Q. What If My Authorized Stay Has Already Expired? (What If I Am Late Filing for an Extension?)
Q. Why Do You Need to Extend Your Nonimmigrant Status?
A. A nonimmigrant temporarily enters the United States for a specific purpose such as business, study, or pleasure. When you entered the country as a nonimmigrant, a U.S. immigration inspector should have examined your passport and visa and then given you an USCIS Form I-94 (Arrival/Departure Record). This record should tell you (in the lower right-hand corner) when you must leave the United States. You can prove you did not violate U.S. laws by turning in your USCIS Form I-94 to the proper authorities when you leave the country. If you want to extend your stay in the United States, then you must ask for permission from the U.S. Immigration and Citizenship Service (USCIS) before your authorized stay expires. Proof that you are willing to obey U.S. immigration laws will be important if you want to travel to the United States as an immigrant or nonimmigrant in the future. If you break immigration laws, you may also become subject to removal (deportation).
A. The Immigration and Nationality Act (INA) governs the admission of all people to the United States. For the part of the law concerning temporary admissions to the United States, please see INA § 214. The applicable regulations are found in the Code of Federal Regulations (CFR) at 8 CFR § 214.
A. You may apply to extend your stay if you were lawfully admitted into the United States with a nonimmigrant visa, your nonimmigrant visa status remains valid, and you have not committed any crimes that would make you ineligible. You must apply to extend your status if you wish to stay longer than the date indicated in the lower right-hand corner of your USCIS Form I-94 (Arrival-Departure Record). Please note, you must submit the application for an extension of stay BEFORE your current authorized stay expires. You must also keep your passport valid for your entire stay in the United States.
You may not apply to extend your stay if you were admitted to the United States in the following visa categories:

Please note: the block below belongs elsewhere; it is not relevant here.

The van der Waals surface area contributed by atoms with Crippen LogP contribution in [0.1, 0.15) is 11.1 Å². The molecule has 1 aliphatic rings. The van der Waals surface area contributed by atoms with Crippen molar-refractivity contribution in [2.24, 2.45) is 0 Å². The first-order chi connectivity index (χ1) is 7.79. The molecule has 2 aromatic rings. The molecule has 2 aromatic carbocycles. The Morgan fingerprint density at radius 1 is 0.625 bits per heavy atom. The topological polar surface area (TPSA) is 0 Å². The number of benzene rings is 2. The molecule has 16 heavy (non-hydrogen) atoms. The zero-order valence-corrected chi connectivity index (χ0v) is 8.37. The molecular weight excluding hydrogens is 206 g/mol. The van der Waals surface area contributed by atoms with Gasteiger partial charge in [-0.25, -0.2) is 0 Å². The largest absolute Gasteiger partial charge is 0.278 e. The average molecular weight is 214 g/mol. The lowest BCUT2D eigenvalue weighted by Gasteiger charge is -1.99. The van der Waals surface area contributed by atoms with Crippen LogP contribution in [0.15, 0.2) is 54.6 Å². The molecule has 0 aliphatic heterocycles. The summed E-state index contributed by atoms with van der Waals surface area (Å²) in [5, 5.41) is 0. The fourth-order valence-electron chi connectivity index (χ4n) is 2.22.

(VWPP) - Visa Waiver Pilot Program
D - As a crewman
C - As an alien in transit or in transit without a visa
K - As a fiancé of a U.S. citizen or dependent of a fiancé
S - As an informant (and accompanying family) on terrorism or organized
A. If you are filing USCIS Form I-539 for your own extension, you may include your spouse and any unmarried children under the age of 21 in your application if you are all in the same nonimmigrant category. You may also include your spouse or children in your application if they were given derivative nonimmigrant status. This means that your spouse and children were given nonimmigrant visas based on your nonimmigrant status. For instance, if a student is given an F-1 "Academic Student" visa, then the spouse and child are given F-2 "Spouse and Child of an Academic Student" visas. Find out more.
A. We recommend that you apply to extend your stay at least 45 days before your authorized stay expires, but the USCIS Service Center must receive your application by the day your authorized stay expires. However, in practice, as long as the USCIS receives the application before the expiration date there should be no problem.
A. If you are late filing for an extension and your authorized stay has already expired, you must prove that:
A. If your application for an extension is approved, you will be issued a replacement I-94 with a new departure date. If your application is denied, your original or copy of the I-94 will be returned with a request for your immediate departure.
A. If your application to extend your stay is denied, you will receive a letter that will tell you why the application was denied. You will not be allowed to appeal a negative decision to a higher authority. However, you may submit a motion to reopen or a motion to reconsider with the same office that made the unfavorable decision. By filing these motions, you may ask the office to reexamine or reconsider their decision. A motion to reopen must state the new facts that are to be provided in the reopened proceeding and must be accompanied by affidavits or other documentary evidence. A motion to reconsider must establish that the decision was based on an incorrect application of law or USCISpolicy, and further establish that the decision was incorrect based on the evidence in the file at the time the decision was made.